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Outreach May Not Help Those at High Risk for Suicide

By Senior News Editor
Reviewed by John M. Grohol, Psy.D. on August 23, 2012

Outreach May Not Help Those at High Risk for SuicideEmerging research suggests commonly used strategies to prevent individuals from repeated suicide attempts are inffective.

Currently the treatment of choice for an individual who has attempted suicide but failed, is to have close contact, follow-up and personal interaction.

But In the new study, researchers from Mental Health Services in the Capital Region of Denmark and the University of Copenhagen discovered that increased attention and support for a high risk individual failed to prevent additional suicide attempts.

The study is published in the British Medical Journal.

Researchers discovered there was no difference between receiving standard treatment after an attempted suicide, or receiving additional assertive outreach intervention.

The study was conducted at the Research Unit of Psychiatric Centre Copenhagen from 2007 to 2010. A total of 243 patients who had recently attempted suicide participated in the study; 123 in the additional intervention group and 120 in the control group.

In the study, the frequency of repeated suicide attempts was 17 percent for both groups. Experts say this value is consistent with prior findings and describes the risk factor entailed by a prior suicide attempt.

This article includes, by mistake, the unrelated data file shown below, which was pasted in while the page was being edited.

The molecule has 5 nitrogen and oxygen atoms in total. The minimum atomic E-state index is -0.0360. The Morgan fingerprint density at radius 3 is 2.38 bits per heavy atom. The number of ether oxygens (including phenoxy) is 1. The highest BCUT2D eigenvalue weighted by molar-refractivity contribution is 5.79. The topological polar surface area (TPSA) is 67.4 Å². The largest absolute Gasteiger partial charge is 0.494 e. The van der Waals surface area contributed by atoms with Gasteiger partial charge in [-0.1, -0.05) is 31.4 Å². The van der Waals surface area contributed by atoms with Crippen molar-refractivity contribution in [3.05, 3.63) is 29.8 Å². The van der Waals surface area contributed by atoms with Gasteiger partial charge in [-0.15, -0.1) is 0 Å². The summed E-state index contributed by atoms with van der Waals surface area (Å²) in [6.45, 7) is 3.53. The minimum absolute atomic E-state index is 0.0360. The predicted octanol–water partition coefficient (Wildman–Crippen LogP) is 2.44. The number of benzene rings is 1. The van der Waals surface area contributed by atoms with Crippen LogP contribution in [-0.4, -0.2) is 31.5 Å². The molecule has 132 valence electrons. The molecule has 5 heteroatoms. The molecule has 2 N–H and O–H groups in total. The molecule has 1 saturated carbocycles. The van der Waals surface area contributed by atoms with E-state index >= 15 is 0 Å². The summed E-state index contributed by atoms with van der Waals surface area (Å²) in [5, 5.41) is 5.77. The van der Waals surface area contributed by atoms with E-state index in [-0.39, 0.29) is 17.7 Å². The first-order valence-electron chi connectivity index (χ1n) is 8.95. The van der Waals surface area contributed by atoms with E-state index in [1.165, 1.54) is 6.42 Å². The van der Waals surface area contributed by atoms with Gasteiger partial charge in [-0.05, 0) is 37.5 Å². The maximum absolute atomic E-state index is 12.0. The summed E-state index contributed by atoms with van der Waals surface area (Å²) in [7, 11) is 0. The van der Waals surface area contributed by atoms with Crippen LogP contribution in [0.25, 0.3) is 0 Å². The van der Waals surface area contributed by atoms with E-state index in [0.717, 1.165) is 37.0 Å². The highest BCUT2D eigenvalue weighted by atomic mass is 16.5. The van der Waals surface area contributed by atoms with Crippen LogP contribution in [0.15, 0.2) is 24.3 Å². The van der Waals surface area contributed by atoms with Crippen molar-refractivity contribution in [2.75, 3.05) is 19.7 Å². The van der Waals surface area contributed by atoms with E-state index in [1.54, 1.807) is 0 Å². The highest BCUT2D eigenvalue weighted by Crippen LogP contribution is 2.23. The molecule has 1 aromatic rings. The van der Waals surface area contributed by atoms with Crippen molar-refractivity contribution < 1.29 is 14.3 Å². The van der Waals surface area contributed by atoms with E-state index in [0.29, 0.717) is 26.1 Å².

For this research study, standard treatment after an attempted suicide was defined as care provided by the patient’s own general practitioner or a psychologist — as adapted to the patient’s physical and mental health.

Generally it is up to the patient to seek help and initiate a course of treatment. In this study, standard treatment was supplemented by treatment at the Competence Centre for Suicide Prevention under the auspices of Mental Health Services in the Capital Region of Denmark.

Under the additional intervention program, specially trained nurses visited patients a few days after their discharge from hospital and maintained especially close contact with them for up to six months, with between eight and 20 outreach consultations in addition to standard treatment.

Contact covered meetings with patients in the patient’s home, and also included accompanying patients to doctors’ appointments and meetings with social services. The option of telephone and texting contact was also part of the package.

Researchers were surprised that the close contact did not alter the frequency of repeated suicide attempts. According to the investigators, close contact does not appear to stop the negative spiral involved in repeated suicide attempts.

This finding means that intervention before the first suicide attempt is essential. As such, research should focus on programs that proactively screen teens to assess their mental health.

Source: University of Copenhagen

Upset man with a gun photo by shutterstock.

 

APA Reference
Nauert, R. (2012). Outreach May Not Help Those at High Risk for Suicide. Psych Central. Retrieved on September 18, 2014, from http://psychcentral.com/news/2012/08/23/outreach-may-not-help-those-at-high-risk-for-suicide/43590.html